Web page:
Essex Street station (NJ Transit)

From Wikipedia, the free encyclopedia
Jump to navigation Jump to search
Essex Street
Essex Street Station - April 2015.jpg
Essex Street station in April 2015. The former 1860 station depot platform is visible on the right side.
Location160 Essex Street @ Railroad Avenue and John Street
Hackensack, New Jersey
Coordinates40°52′46″N 74°03′06″W / 40.87934°N 74.051579°W / 40.87934; -74.051579Coordinates: 40°52′46″N 74°03′06″W / 40.87934°N 74.051579°W / 40.87934; -74.051579
Owned byNew Jersey Transit
Platforms1 side platform
Tracks1 (formerly 3[1])
ConnectionsNJT Bus NJT Bus: 76, 712, and 780
Parking236 spaces (in 2 lots)
Bicycle facilitiesLockers available
Disabled accessYes
Other information
Station code769 (Erie Railroad)[2]
Fare zone5
Key dates
September 1, 1969Station depot burns[3]
July 1970Station depot razed[4]
Passengers (2012)327 (average weekday)[5]
Preceding station NJT logo.svg NJ Transit Following station
Anderson Street Pascack Valley Line Teterboro
toward Hoboken
Former services
Preceding station Erie Railroad Following station
Central Avenue
toward Haverstraw
New Jersey and New York Railroad Williams Avenue

Essex Street, known as Hackensack during the Erie Railroad era,[1] is a New Jersey Transit rail station on the Pascack Valley Line, located in Hackensack, New Jersey, at 160 John Street. The Pascack Valley Line services this station seven days a week.

The first station house was built in 1860 by the Hackensack and New York Railroad on a track extension from Passaic Street in Hackensack. The station was turned over to the Erie Railroad in 1896, serving as a partial headquarters before being moved to Hillsdale and New Jersey Transit in 1983. The station was once the southernmost of four stations in Hackensack, which included stations at Anderson Street, Fairmount Avenue, and Central Avenue.

Station layout[edit]

Essex Street station is located at the intersection of Essex Street, Railroad Avenue and John Street in the city of Hackensack. The station has a lone platform on the southbound side for the one track heading through the station. There are two parking lots on either side of the station, with a large 186-space station on Essex Street behind the platform maintained by Park America. This lot has six handicap-accessible spaces and is free on evenings and weekends. The second lot, on the opposite side of the station, contains fifty spaces, also is maintained by Park America. However, this lot only has permit parking and contains no handicap-accessible spaces. The station also has bicycle lockers and one ticket vending machine (TVM) for commuter use. The station is also served by several New Jersey Transit buses: the 76, 144, 162, 164, 165, 178, 712, 772 and 780.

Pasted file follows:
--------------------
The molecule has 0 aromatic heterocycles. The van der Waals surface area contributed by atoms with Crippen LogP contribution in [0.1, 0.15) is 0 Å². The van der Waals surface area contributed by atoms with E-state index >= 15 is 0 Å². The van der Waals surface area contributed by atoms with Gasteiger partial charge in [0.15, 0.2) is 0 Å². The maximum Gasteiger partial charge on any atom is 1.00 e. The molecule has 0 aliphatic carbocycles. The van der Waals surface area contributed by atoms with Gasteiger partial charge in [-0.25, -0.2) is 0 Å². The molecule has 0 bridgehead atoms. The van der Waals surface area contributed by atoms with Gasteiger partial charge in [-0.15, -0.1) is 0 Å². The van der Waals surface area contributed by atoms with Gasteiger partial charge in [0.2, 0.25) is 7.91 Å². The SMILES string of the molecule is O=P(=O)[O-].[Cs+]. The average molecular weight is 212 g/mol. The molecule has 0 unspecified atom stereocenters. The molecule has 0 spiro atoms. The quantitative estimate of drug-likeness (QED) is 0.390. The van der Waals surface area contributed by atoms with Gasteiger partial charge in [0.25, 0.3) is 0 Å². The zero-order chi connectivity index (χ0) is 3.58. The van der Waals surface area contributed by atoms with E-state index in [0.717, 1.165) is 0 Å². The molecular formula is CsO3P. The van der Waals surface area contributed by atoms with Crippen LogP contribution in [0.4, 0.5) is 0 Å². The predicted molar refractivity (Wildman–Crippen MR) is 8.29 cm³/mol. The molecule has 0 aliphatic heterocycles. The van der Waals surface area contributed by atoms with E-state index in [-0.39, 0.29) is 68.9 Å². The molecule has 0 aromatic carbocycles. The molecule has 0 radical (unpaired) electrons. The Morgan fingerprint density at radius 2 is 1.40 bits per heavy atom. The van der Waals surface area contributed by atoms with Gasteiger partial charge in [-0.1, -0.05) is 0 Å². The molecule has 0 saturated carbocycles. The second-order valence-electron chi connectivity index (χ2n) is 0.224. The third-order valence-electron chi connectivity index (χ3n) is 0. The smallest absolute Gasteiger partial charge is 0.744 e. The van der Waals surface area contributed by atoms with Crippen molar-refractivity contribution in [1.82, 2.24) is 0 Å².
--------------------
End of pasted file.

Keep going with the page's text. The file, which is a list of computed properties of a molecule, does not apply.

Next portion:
Platform level
No service Siding, no passenger service →
Track 1      Pascack Valley Line toward Spring Valley (Anderson Street)
     Pascack Valley Line toward Hoboken (Teterboro)
Side platform, doors will open on the left or right
Street level Ticket machines, parking


Hackensack and New York Railroad[edit]

The former Hackensack depot in 1907

The original alignment of the Essex Street station dates back to the chartering of the Hackensack and New York Railroad in 1856 by David P. Patterson and other investors. Their intent in creating the rail line was to help maintain a steam-powered train line in the Pascack Valley and have future ambitions to build the system northward. Construction on the new 21-mile (34 km) long line began in 1866, with trains heading from New York City to the Passaic Street station in Hackensack.[6] Although Hackensack was not a large hub, there were several rail lines serving the city, including the New Jersey Midland Line (now the New York, Susquehanna and Western Railroad) with stops at Main Street (at the Mercer Street intersection) and at Prospect Avenue.[7] During the 1860s, service was extended to north, terminating at the new Essex Street station. Although most Hackensack and New York trains ended at Passaic Street, service was extended northward on September 5, 1869, when that stop was abandoned in replacement for three brand new stops: Anderson Street, Fairmount Avenue and Central Avenue.[8] By 1870, the tracks had been extended northward to Hillsdale, and public service began on the line on March 4 of that year. Trains terminated at Hillsdale with fare of only $0.75 (1870 USD), but just one year later, the service was extended northward to the community of Haverstraw, New York, and in 1896, the rail line was leased by the private company to the Erie Railroad.[6]